Soon my faith morphed into an optimism that was less naive, but nonetheless sustaining. The kind of optimism that knew there would be setbacks on the road to progress, and that the key was to keep fighting. But even that hardened optimism suffered cracks.
The first came about a decade ago, when I was living in Baltimore. Barack Obama was still president, but the Tea Party was on the rise, and its sympathizers were aggressively attacking women’s rights, especially the right to choose. In my early 30s, it was the first time I was forced to contemplate a loss of my rights. I had known the fight for rights and progressive victories was difficult, but I had an unshakeable optimism that we were constantly moving the dial forward, even with setbacks.
But with legislation in the U.S. chipping away at hard-won rights, I questioned this conviction. Fear crystallized one morning as I listened to the radio. The newsreader announced that a bill had passed in Arizona severely restricting access to abortion. A feeling of dread spread through my body as I realized how naive my faith in progress had been. I saw how much more elemental politics are today than I had understood them to be. We are not just fighting to make things better. We also have to fight to prevent things from slipping back and getting worse.
Parallels to the past on a trip to Berlin
In the summer of 2016, a couple of American friends came to Canada for a visit. Donald Trump had recently won the Republican primary and become the cartoonish candidate spewing hate who was openly mocked by the media and public figures. He was widely expected to lose the election, yet my friends were anxious. Both are political scientists and one of them had worked in key positions on a number of election campaigns. They warned me that we all needed to take the far-right aides advising Trump much more seriously, and that white supremacist groups in the U.S. had more organizing power and prowess than they were credited for.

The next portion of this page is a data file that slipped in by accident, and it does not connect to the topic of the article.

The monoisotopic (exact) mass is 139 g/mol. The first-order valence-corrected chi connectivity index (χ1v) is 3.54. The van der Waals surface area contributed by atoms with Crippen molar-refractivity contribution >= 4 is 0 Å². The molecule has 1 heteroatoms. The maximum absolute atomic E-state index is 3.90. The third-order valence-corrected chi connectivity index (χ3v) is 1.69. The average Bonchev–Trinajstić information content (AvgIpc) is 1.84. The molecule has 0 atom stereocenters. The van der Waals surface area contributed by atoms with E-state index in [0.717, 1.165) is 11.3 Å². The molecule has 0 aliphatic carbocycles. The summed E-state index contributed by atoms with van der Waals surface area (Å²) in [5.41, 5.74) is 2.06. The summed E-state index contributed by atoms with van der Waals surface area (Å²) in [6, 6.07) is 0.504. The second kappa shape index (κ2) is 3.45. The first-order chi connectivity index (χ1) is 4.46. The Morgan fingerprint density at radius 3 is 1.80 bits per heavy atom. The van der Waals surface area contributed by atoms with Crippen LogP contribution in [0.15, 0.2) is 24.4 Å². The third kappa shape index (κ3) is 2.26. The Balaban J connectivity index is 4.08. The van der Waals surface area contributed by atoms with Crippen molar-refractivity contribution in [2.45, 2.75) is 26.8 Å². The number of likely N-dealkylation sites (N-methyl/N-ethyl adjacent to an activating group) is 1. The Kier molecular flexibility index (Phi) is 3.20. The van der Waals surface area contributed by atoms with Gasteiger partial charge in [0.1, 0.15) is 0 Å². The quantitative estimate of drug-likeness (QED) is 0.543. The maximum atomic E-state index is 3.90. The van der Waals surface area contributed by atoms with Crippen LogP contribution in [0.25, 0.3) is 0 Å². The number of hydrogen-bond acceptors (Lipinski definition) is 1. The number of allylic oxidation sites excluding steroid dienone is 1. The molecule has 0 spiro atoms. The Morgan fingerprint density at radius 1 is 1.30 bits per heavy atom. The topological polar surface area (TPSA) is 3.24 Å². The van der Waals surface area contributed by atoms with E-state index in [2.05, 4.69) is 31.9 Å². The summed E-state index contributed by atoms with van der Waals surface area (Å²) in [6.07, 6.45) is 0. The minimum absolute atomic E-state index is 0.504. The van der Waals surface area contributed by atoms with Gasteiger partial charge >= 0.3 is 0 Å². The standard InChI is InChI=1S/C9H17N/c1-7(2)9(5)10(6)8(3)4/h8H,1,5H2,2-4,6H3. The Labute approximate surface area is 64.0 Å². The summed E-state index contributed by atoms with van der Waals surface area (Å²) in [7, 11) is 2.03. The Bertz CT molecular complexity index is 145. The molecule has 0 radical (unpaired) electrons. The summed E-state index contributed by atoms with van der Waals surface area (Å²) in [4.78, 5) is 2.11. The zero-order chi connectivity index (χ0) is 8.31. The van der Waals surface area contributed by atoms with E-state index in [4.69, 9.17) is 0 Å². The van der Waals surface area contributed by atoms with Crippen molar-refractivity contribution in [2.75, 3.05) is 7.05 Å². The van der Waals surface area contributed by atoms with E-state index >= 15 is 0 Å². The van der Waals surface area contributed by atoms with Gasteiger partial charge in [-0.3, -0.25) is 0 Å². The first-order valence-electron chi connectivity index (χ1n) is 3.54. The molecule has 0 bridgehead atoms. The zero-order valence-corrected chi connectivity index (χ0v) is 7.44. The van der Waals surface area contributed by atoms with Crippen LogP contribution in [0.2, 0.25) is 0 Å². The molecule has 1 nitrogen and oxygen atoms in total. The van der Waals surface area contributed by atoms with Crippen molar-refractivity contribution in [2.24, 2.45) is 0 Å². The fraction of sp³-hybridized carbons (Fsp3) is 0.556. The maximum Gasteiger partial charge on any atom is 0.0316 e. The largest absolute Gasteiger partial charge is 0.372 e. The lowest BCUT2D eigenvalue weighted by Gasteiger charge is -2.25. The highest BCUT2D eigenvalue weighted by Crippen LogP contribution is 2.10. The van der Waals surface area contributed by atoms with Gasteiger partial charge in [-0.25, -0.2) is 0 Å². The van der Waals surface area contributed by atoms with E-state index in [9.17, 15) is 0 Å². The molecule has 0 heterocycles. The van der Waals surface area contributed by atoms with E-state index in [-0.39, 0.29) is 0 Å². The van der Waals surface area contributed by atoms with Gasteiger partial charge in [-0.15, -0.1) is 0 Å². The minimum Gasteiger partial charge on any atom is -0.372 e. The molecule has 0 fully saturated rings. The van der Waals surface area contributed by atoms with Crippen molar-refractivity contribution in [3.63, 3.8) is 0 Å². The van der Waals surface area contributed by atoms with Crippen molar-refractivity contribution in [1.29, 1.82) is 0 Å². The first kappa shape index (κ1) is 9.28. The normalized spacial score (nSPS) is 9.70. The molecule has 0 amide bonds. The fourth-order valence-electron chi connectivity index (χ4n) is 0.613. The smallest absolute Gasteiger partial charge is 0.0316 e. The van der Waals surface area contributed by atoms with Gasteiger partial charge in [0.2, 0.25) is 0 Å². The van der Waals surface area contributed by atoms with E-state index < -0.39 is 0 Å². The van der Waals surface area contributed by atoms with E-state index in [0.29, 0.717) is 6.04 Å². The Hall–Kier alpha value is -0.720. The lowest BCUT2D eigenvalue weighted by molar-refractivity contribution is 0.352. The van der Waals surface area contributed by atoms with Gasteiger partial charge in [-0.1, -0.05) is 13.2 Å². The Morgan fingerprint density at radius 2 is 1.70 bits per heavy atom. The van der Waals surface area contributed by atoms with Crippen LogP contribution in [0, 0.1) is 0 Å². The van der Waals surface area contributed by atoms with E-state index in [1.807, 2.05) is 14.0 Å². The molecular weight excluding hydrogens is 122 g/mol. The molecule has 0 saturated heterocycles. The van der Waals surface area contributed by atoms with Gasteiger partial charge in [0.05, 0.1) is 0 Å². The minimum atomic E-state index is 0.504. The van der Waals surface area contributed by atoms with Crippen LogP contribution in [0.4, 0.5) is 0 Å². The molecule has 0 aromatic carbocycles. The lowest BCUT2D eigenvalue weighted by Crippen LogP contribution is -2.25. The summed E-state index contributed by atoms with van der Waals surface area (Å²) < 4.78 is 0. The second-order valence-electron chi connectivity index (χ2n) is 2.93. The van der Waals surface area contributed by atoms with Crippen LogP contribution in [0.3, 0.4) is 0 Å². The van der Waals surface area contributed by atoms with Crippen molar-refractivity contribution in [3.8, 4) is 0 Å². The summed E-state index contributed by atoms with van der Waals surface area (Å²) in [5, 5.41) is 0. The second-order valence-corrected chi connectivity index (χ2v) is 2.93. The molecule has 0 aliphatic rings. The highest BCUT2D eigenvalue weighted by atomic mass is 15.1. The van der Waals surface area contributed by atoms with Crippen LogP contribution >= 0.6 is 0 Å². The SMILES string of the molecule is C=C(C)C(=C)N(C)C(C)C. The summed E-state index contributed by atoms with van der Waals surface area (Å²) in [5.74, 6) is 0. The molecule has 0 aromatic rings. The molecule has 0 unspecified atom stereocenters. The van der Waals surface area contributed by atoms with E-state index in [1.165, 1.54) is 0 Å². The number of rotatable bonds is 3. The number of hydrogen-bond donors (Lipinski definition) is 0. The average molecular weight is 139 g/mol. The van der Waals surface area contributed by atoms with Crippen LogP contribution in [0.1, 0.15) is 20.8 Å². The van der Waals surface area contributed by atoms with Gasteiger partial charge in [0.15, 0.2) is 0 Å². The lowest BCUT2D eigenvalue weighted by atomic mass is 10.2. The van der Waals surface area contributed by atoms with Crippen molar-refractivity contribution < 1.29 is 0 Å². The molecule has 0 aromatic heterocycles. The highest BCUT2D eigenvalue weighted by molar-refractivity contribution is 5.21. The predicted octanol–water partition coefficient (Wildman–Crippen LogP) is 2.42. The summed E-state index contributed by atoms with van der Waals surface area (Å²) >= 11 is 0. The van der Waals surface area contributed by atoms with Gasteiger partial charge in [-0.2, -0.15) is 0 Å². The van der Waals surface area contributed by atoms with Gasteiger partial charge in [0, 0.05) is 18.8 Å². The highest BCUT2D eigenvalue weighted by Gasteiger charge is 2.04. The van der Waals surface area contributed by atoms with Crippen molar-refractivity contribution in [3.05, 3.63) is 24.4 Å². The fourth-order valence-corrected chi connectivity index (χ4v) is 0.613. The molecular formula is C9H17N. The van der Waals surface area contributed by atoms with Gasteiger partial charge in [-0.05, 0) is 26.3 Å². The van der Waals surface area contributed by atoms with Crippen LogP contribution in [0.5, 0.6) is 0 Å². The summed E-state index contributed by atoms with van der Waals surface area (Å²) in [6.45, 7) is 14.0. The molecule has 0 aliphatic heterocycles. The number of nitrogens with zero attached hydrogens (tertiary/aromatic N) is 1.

This warning kept coming back to me as I set off on a trip to Berlin a few weeks later. Trump was high in the polls at the time, and slowly the danger of a Trump presidency sank in. As I visited Second World War memorial sites and museums, I couldn’t help but notice obvious parallels between the early Nazi propaganda and policies I was reading about and Trump’s scapegoating of immigrants, racialized people, Muslims, and women. But also bothering me, was the faith of those who opposed the Nazi regime in the 1930s that their democratic and judicial institutions, along with common sense, would prevail. I started to see the same naive confidence in the public’s mockery of candidate Trump.
In the time of coronavirus, in the time of Trump and his far-right peers Bolsonaro, Orbán, Modi, and Duterte, these apprehensions return. I wonder, do we have too much faith in the robustness of our institutions?
Will we know how to recognize when we are just before the fall? Will we know when it’s too late?
Waking up in the end times